In order to be a competent ambassador for Christ while living as an exile and foreigner in the U.S., you need to possess and enact a biblical worldview. The building blocks of a biblical worldview begin with the overarching storyline of Scripture: creation, fall, redemption, restoration. All of life and every culture need to be viewed through the lens of creation, fall, redemption, restoration. When you learn to do this, you'll be able to see countless implications. Below is one implication regarding same-sex marriage.
Imagine being the disciples standing at the foot of the cross. Over the past three years you had seen Jesus walk on water, calm storms, raise dead people and heal multitudes. He looked unstoppable. He could snap his fingers and make the Roman empire go away. But now, his blood is puddling at the foot of the cross as the life is slowly drained out of him. This should never have happened. It’s so messed up. The irony of the cross is this: what looked like Satan’s victory, was actually his defeat. On the surface a cultural crisis may appear like a victory for the enemy, but the cross shows us it may actually be his defeat.
This is one reason why I remain hopeful in the aftermath of the same-sex marriage ruling. On the surface a cultural crisis may appear like a victory for the enemy, but the cross shows us it may actually be his defeat.
Could it be that the same-sex marriage ruling may look like a victory for the enemy, but instead actually be his defeat? I believe so. Let’s let Scripture explain how this is possible.
Remember the very famous scene in the Garden of Eden in Genesis 3? Satan successfully convinces Adam and Eve that their lives were not as good as they could be. He plants this idea in their minds that if they eat from the one tree God tells them not to, their lives will become all they imagine they could be. Before you know it, Adam and Eve become discontent with how things are and long for something more. They begin saying to themselves, “If only we eat from that tree, then we can be happy and satisfied.” So they eat. And how did that turn out for them? They become worse than they were before. They got the one thing they thought they needed to be content and their lives become a nightmare.
It’s been the life-mission of many within the same-sex community to see same-sex marriage legalized. I would argue large numbers of them have looked to this as the defining moment of their lives. For years many of these individuals have probably thought, “If only same-sex marriage would be legalized, then my life would have meaning.” Well, they got what their hearts wanted most. Now what? Will their lives become all they imagined they could be?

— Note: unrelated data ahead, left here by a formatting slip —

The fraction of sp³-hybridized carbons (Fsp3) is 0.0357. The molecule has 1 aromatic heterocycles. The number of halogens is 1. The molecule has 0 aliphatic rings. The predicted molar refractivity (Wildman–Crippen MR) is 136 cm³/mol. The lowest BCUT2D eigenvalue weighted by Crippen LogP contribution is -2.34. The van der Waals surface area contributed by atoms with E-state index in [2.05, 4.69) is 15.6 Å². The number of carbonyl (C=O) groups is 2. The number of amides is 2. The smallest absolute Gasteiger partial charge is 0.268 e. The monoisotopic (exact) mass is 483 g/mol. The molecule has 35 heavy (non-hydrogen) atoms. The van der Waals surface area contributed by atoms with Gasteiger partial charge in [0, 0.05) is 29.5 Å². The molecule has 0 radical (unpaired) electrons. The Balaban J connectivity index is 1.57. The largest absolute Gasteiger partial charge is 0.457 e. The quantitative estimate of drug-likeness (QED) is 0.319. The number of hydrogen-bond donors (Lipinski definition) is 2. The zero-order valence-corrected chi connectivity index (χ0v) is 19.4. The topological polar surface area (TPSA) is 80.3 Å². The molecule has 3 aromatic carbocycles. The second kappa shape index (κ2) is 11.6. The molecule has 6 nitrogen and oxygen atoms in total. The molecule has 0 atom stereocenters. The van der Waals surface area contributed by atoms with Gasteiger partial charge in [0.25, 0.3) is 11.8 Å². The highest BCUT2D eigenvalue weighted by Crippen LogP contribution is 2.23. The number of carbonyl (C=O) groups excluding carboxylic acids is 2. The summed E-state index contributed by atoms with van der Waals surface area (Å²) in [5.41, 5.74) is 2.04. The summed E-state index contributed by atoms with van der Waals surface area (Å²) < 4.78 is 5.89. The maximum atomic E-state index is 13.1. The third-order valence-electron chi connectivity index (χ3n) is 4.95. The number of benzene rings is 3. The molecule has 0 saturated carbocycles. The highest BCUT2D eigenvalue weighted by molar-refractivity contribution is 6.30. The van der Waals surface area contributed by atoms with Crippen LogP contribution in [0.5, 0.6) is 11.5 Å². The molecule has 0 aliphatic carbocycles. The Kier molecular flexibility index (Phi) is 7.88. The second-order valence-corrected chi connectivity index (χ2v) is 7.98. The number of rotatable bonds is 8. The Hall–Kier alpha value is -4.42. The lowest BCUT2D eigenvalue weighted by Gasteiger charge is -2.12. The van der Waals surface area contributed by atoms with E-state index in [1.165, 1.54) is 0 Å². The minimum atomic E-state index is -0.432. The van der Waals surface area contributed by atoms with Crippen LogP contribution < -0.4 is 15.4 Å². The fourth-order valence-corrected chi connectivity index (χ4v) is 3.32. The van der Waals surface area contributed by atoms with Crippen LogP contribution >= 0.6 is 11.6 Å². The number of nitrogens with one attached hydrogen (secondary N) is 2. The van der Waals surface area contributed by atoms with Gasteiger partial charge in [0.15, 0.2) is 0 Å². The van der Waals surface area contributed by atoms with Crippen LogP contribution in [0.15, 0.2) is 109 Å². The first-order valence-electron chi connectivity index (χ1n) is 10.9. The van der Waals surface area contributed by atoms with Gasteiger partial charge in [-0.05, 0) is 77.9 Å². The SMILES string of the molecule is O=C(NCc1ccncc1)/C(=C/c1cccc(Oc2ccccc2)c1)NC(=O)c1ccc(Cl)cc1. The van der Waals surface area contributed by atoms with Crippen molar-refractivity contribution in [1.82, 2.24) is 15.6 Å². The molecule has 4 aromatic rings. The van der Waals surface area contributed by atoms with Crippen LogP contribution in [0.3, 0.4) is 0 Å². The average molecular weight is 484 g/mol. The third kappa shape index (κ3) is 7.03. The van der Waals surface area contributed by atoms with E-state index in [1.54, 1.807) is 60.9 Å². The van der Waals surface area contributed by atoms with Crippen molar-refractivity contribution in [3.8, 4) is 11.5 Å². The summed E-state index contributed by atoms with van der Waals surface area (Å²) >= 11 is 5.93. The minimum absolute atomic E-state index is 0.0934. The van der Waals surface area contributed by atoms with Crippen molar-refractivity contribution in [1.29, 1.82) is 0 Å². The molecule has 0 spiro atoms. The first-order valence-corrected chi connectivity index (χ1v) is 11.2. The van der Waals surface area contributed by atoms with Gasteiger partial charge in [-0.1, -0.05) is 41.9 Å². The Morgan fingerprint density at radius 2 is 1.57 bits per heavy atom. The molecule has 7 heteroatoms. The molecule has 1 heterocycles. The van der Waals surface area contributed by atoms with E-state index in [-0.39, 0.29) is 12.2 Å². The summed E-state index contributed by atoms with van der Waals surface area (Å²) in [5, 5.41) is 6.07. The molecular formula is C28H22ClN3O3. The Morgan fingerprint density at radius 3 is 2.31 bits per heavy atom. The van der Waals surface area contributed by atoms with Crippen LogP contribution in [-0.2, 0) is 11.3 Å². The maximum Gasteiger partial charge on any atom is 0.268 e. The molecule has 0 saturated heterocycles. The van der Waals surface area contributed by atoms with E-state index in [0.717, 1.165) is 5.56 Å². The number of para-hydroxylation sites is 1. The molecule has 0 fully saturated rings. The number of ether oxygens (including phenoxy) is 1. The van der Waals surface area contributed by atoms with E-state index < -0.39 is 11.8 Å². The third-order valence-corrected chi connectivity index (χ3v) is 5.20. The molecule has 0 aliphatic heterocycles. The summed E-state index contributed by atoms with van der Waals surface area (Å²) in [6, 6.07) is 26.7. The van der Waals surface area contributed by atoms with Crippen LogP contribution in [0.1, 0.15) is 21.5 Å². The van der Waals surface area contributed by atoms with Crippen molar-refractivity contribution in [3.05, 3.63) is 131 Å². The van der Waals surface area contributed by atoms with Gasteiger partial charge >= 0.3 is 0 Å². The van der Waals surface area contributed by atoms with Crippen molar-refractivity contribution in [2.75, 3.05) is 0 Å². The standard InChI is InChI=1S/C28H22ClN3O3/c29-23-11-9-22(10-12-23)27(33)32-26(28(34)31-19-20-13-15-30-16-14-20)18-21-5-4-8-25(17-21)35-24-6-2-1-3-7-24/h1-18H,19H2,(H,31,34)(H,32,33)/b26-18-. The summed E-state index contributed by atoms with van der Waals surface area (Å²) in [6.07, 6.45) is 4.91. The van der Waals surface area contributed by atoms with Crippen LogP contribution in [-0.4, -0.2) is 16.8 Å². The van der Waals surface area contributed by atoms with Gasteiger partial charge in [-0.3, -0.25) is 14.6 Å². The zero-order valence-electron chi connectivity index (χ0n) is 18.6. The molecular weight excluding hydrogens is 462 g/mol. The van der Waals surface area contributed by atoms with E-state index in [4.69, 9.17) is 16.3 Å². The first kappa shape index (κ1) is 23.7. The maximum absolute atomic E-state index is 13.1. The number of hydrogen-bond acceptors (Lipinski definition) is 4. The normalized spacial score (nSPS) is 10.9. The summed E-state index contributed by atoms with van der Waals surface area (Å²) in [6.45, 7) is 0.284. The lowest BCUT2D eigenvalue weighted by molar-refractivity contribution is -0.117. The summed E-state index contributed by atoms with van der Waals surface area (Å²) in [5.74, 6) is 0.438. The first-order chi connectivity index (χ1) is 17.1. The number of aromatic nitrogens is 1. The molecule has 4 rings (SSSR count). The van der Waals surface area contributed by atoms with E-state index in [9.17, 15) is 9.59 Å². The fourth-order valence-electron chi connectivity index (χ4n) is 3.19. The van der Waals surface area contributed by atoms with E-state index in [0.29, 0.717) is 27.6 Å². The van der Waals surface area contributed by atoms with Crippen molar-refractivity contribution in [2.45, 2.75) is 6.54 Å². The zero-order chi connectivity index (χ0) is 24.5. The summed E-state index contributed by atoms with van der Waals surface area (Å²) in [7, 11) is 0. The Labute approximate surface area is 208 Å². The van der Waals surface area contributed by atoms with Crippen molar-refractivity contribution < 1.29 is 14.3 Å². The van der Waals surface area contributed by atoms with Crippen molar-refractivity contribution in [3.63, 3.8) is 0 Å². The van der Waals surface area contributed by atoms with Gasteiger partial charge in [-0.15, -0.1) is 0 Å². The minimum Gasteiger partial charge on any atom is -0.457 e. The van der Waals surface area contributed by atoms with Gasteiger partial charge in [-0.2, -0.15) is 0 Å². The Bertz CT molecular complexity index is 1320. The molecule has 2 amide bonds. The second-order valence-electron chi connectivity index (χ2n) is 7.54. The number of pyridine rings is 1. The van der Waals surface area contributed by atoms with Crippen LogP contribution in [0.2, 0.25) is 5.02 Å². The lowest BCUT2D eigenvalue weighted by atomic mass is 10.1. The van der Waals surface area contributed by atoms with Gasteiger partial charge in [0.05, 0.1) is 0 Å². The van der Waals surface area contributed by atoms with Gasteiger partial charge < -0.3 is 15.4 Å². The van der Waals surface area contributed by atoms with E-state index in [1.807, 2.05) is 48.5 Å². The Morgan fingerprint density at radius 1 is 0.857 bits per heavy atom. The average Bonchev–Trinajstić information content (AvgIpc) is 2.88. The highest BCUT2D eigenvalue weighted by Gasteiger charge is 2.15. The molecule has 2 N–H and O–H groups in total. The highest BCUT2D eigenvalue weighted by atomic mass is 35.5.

If the Bible is correct, and, for the record, I do believe the Bible is correct, they are re-living the Garden of Eden all over again. Not only will their lives not become all they imagine they could be, but their lives will become worse than they were before. Some of them are going to come to realize this. So where will they turn?
Because we live with a biblical worldview that includes ‘redemption’ as a present reality, I believe Christians and churches need to be ready to receive with grace and truth the refugees of this sexual revolution. I believe there will come a day when a few of them will come to us empty and confused wondering why they're empty and confused. Christians and churches need to be ready for opportunities to present to these victims of deception the only thing that can truly satisfy: the gospel of Jesus Christ. What looked like a victory for the enemy, may actually be his defeat. In the end, the same-sex marriage ruling may actually send more lost people into the saving arms of Jesus where they will find the very thing same-sex marriage couldn’t give them.
The reason I have remained hopeful through these past couple of years has been due to the creation, fall, redemption, restoration storyline.